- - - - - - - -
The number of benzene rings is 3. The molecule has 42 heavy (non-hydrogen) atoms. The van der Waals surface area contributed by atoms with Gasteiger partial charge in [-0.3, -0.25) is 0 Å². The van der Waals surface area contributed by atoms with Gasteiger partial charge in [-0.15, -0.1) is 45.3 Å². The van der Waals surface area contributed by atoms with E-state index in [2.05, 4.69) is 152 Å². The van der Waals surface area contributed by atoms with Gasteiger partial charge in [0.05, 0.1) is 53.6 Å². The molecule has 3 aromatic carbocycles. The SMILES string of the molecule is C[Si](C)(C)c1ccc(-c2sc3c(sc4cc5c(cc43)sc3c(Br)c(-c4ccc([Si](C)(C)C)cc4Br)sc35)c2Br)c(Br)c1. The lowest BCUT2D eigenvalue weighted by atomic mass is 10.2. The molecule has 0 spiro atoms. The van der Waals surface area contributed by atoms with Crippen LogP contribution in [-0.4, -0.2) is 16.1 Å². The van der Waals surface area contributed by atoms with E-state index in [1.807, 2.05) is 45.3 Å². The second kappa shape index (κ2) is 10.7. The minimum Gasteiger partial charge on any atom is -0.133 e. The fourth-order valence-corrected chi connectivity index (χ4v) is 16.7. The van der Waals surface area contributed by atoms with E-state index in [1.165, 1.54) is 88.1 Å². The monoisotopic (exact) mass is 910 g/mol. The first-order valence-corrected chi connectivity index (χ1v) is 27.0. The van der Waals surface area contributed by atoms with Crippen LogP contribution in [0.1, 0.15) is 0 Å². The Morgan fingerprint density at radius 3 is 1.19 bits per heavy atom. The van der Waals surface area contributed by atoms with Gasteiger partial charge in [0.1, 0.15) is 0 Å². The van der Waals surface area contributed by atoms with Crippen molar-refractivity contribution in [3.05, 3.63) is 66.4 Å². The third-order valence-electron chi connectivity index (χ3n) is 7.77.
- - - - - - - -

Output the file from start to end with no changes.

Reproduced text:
The number of benzene rings is 3. The molecule has 42 heavy (non-hydrogen) atoms. The van der Waals surface area contributed by atoms with Gasteiger partial charge in [-0.3, -0.25) is 0 Å². The van der Waals surface area contributed by atoms with Gasteiger partial charge in [-0.15, -0.1) is 45.3 Å². The van der Waals surface area contributed by atoms with E-state index in [2.05, 4.69) is 152 Å². The van der Waals surface area contributed by atoms with Gasteiger partial charge in [0.05, 0.1) is 53.6 Å². The molecule has 3 aromatic carbocycles. The SMILES string of the molecule is C[Si](C)(C)c1ccc(-c2sc3c(sc4cc5c(cc43)sc3c(Br)c(-c4ccc([Si](C)(C)C)cc4Br)sc35)c2Br)c(Br)c1. The lowest BCUT2D eigenvalue weighted by atomic mass is 10.2. The molecule has 0 spiro atoms. The van der Waals surface area contributed by atoms with Crippen LogP contribution in [-0.4, -0.2) is 16.1 Å². The van der Waals surface area contributed by atoms with E-state index in [1.807, 2.05) is 45.3 Å². The second kappa shape index (κ2) is 10.7. The minimum Gasteiger partial charge on any atom is -0.133 e. The fourth-order valence-corrected chi connectivity index (χ4v) is 16.7. The van der Waals surface area contributed by atoms with E-state index in [1.165, 1.54) is 88.1 Å². The monoisotopic (exact) mass is 910 g/mol. The first-order valence-corrected chi connectivity index (χ1v) is 27.0. The van der Waals surface area contributed by atoms with Crippen LogP contribution in [0.1, 0.15) is 0 Å². The Morgan fingerprint density at radius 3 is 1.19 bits per heavy atom. The van der Waals surface area contributed by atoms with Gasteiger partial charge in [0.1, 0.15) is 0 Å². The van der Waals surface area contributed by atoms with Crippen molar-refractivity contribution in [3.05, 3.63) is 66.4 Å². The third-order valence-electron chi connectivity index (χ3n) is 7.77.